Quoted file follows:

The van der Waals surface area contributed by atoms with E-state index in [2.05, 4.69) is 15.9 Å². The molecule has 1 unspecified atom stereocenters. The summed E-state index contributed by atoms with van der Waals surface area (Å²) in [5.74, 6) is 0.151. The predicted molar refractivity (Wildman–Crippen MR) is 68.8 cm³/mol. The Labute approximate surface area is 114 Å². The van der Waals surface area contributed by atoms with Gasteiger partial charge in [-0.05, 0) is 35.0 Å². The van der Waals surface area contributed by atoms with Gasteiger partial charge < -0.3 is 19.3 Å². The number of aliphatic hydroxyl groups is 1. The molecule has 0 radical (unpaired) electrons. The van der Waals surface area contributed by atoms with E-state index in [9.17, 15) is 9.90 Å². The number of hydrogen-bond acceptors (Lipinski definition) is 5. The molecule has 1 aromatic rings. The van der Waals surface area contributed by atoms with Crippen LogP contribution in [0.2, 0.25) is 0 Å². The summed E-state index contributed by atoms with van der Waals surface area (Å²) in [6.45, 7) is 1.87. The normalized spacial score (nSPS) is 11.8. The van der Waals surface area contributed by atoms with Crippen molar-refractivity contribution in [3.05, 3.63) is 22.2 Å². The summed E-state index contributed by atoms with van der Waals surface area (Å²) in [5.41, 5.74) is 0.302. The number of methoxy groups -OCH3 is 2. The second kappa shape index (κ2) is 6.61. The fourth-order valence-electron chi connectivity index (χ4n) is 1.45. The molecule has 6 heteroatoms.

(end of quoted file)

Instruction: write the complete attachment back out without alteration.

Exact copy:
The van der Waals surface area contributed by atoms with E-state index in [2.05, 4.69) is 15.9 Å². The molecule has 1 unspecified atom stereocenters. The summed E-state index contributed by atoms with van der Waals surface area (Å²) in [5.74, 6) is 0.151. The predicted molar refractivity (Wildman–Crippen MR) is 68.8 cm³/mol. The Labute approximate surface area is 114 Å². The van der Waals surface area contributed by atoms with Gasteiger partial charge in [-0.05, 0) is 35.0 Å². The van der Waals surface area contributed by atoms with Gasteiger partial charge < -0.3 is 19.3 Å². The number of aliphatic hydroxyl groups is 1. The molecule has 0 radical (unpaired) electrons. The van der Waals surface area contributed by atoms with E-state index in [9.17, 15) is 9.90 Å². The number of hydrogen-bond acceptors (Lipinski definition) is 5. The molecule has 1 aromatic rings. The van der Waals surface area contributed by atoms with Crippen LogP contribution in [0.2, 0.25) is 0 Å². The summed E-state index contributed by atoms with van der Waals surface area (Å²) in [6.45, 7) is 1.87. The normalized spacial score (nSPS) is 11.8. The van der Waals surface area contributed by atoms with Crippen molar-refractivity contribution in [3.05, 3.63) is 22.2 Å². The summed E-state index contributed by atoms with van der Waals surface area (Å²) in [5.41, 5.74) is 0.302. The number of methoxy groups -OCH3 is 2. The second kappa shape index (κ2) is 6.61. The fourth-order valence-electron chi connectivity index (χ4n) is 1.45. The molecule has 6 heteroatoms.